Where to Spend and Where to Save When Building Your Home

Where to Spend and Where to Save When Building Your Home

So you’re building a home and want to know where you should spend, and where you should save your money. After building a handful of custom homes for clients, and a few more homes on spec to make a profit, I believe I have a few helpful tips to ensure your important investment is spent wisely.  🙂

Save : Countertops

HGTV and its “house hunters”/home renovation shows have made everyone believe they NEED solid stone countertops. And I’m here to tell you that natural stone or man-made solid material counters (such as quartz) can range from about five to MORE than ten times the cost of laminate or butcher block. If you’re on a budget and looking to save money, I recommend skipping the quartz for now, and using laminate. It’s an easy switch down the road because it isn’t too invasive to upgrade: the old counters pop off, the new ones replace them. There isn’t a whole lot of divorce dust, ahem, renovation mess in replacing your countertops. Companies like Wilsonart (available at Kent) have come a long way, and using a modern profile, and forgoing the laminate backsplash, will make for a more modern look. My go to is White Carrera 4924-38 in the fine velvet finish. Complete the look with a tile backsplash, and you’ll be pleased with the results. And better yet, you won’t be hiding an enormous bill from your spouse ;).

Save: Basement

When you build a home that has the option of a basement, it can be appealing to have it finished during the duration of the build. But leaving it unfinished for the time being can be a good place to save money. My advice is to plan how you’d like to have it in the future: do you want a bedroom down there? If so, you’ll need an egress window. If you’d like a bathroom, plumbing lines should be done in the early stages of the build. Plan it out, communicate to your builder where you’d like the plumbing and windows to go, make sure it’s properly insulated, and then leave it for now. Down the road, after you’ve saved money, you can finish it.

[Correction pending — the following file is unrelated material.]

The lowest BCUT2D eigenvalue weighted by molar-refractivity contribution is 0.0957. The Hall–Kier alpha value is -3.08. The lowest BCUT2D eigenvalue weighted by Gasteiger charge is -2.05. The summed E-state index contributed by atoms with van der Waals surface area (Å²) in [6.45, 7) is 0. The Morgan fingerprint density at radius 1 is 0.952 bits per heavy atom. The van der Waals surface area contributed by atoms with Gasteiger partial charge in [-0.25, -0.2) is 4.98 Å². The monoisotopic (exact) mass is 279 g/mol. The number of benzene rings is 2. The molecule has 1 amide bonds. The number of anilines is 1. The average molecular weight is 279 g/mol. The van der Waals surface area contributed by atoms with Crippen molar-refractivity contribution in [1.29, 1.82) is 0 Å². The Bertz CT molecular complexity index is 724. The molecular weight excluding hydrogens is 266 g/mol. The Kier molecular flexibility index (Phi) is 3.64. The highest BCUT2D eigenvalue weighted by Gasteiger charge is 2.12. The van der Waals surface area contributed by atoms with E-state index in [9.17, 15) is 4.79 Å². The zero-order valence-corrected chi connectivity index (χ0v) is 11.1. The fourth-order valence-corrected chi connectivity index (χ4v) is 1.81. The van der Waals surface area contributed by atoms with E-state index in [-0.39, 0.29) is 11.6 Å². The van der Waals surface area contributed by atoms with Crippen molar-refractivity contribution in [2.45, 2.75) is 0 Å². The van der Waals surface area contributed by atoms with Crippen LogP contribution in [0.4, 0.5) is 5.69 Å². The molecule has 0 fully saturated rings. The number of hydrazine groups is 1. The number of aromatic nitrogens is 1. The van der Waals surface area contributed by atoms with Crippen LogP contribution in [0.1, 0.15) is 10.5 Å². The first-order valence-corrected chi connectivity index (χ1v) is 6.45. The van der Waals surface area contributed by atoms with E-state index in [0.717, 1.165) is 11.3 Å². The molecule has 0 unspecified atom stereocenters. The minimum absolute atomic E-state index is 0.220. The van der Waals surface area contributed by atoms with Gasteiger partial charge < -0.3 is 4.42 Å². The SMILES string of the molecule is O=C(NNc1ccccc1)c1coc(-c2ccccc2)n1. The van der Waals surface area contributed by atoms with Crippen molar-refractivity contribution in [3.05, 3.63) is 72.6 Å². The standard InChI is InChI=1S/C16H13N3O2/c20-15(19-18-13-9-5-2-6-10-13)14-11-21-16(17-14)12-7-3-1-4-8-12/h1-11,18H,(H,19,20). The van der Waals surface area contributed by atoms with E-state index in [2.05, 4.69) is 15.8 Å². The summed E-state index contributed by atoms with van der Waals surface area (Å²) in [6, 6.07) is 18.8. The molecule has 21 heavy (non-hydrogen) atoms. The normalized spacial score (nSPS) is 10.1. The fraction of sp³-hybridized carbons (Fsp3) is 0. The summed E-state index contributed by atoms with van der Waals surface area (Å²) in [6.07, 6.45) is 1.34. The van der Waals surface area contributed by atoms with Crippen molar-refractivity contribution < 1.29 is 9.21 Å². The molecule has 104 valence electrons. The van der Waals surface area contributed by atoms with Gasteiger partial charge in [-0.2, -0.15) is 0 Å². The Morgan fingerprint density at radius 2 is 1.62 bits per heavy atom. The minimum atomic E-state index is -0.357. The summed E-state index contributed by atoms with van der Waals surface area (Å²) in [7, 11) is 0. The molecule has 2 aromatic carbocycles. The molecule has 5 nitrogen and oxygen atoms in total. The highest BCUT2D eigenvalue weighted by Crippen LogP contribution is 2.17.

Save: Roof

This suggestion may be controversial for some, even myself!!!! (I love a metal roof!) However, more and more people are looking to invest in an expensive standing seam metal roof these days, and as much as I love the look and longevity of a metal roof (good for 50 years!) it can be a good place to choose something different and save a lot of money. Choosing asphalt shingles for your roof is significantly less expensive than metal (sometimes a third of the price). And a newly shingled roof, if done correctly by a reputable company, will usually be under warranty for 25 years. Right now, in Fredericton’s seller’s market, the average years a homeowner spends in a home is THREE-FIVE YEARS. So, I’ll let you do the math in why spending less money on something that is still under warranty for 25 years is better than spending money on something that lasts for 50 years (hint, because you’ll probably be moving before the warranty is up).

Spend: Flooring

I honestly cant think of anything I would hate more than to move all my furniture out of my home, and basically have to move out for a few days or weeks to refinish/ replace my flooring. This is why I tell our clients to invest in their ‘“forever flooring” when they build. And this goes for heated flooring as well. If you want some of your floors heated, or think you may want them heated down the road, it’s much easier to do it when the house is opened up during framing, then it is to do it later on. And flooring plays a HUGE role in the overall look and function of your home, so spend some time selecting timeless flooring that fits your personal style and your household’s lifestyle. 

Spend: “Behind the Walls”

What else should you spend your money on? Well, I’m painting with a “broad brush” so to speak, but a good way to look at it, is to spend money on whatever is behind your walls that will make your home comfortable, efficient, and help it last. Your heating and cooling system, insulation, windows, and sheathing/siding system are all examples of elements that you might not see as important to the design of your home but they’re helping you to save money in heating your home, ensuring the structure is sound, and overall improving the quality of life inside the walls. Building an efficient, comfortable home should be top on your priority list when building: